Invertebrate Diversity Lab Station Activity

Our curriculum includes a section on invertebrates and vertebrates that usually follows the Evolution unit. This year, I wanted to avoid going into a lot of detail regarding invertebrate taxonomy. Prior lessons would follow the textbook chapters on each phylum: Porifera, Platyhelminthes, Nematoda, Annelida, etc. Students learn the anatomy of each group, a task that could take a long time, especially if you go into detail about each group.

This year, my class periods are shorter, and I really wanted to do more comparative anatomy that showcases each group and not spend so much time on a single one.

I created this station lab for students to get an overview of invertebrate groups. This also gives me a chance to showcase my many (but singular) preserved specimens. Things like tapeworms, crayfish, grasshoppers, starfish, and jellyfish.

This way, students can move around the room and view each. Students are always super fascinated by the jars stored in the cabinet. I must answer a thousand “what’s in the jar?” questions at the beginning of the year!

Activity Set Up

You can set up your own station lab like this with a variety of specimens, some you might just have laying around. I also included some slides of tapeworms, planarian, and hydra. Students are given a handout and asked to sketch each specimen and answer three questions at each station. I made enough for 16, but that can be changed based on class sizes. It took students two class periods to visit all of the stations.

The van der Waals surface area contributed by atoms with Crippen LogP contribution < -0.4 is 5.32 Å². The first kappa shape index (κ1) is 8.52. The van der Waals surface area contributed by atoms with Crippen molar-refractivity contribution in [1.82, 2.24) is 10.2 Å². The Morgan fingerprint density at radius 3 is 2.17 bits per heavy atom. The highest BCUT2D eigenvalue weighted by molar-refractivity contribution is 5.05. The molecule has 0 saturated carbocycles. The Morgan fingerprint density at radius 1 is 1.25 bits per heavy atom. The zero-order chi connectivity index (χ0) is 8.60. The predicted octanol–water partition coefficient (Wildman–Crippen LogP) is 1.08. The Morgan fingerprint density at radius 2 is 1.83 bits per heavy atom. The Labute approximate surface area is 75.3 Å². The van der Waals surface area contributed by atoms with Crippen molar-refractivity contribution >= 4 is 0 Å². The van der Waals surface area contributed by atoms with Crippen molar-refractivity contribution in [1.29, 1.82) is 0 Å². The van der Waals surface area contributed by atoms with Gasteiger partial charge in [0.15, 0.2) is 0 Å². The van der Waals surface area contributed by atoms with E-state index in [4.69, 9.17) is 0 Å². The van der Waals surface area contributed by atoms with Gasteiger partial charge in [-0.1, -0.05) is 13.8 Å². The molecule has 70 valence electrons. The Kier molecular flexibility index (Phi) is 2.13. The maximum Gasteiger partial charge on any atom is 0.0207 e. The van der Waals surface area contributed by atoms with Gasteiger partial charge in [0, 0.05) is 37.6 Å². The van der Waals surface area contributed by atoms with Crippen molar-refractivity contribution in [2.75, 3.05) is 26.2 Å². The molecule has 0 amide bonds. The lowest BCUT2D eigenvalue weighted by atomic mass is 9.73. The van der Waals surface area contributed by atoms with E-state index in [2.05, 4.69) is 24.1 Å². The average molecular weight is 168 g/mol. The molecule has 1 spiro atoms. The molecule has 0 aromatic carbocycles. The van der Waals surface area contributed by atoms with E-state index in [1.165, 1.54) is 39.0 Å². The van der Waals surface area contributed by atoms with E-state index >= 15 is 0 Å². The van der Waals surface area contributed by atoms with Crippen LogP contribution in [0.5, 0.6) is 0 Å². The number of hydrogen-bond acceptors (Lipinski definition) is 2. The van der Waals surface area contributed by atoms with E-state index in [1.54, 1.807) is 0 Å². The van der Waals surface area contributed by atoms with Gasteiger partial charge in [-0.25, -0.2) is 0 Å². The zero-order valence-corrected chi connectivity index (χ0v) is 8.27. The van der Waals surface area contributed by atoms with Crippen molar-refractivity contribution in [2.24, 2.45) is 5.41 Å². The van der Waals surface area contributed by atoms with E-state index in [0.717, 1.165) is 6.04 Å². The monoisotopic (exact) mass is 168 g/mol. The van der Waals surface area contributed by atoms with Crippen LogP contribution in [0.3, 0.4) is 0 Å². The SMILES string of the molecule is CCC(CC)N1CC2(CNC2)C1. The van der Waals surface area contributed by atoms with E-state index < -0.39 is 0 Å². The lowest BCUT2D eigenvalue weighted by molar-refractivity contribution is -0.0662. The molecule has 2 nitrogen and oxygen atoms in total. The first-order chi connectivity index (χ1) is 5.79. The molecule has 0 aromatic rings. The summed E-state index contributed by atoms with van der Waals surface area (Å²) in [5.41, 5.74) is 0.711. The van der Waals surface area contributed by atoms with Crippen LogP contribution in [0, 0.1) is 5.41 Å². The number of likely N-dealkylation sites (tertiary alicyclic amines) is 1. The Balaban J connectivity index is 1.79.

The stations are numbered, so that students can complete the table by matching the number to the station. They do not need to do them in order. In fact, they shouldn’t, because they’d all have to wait for #1 to open.

In past years, I’ve also done labs where students work with live planarian. They have this really unique ability to regenerate. Cut a planarian in half, and it will grow a new head and a new tail. You can order live planarian from Amazon or from biological supply companies. They are fairly easy to keep alive in the short term, just spring water and an aerator are needed.

The Google Slides link goes to a file of the printouts I made for each station. The Doc link is to the student handout. If you make a copy of the Google Slides you can edit them to work with whatever specimens you have laying around in your cabinets!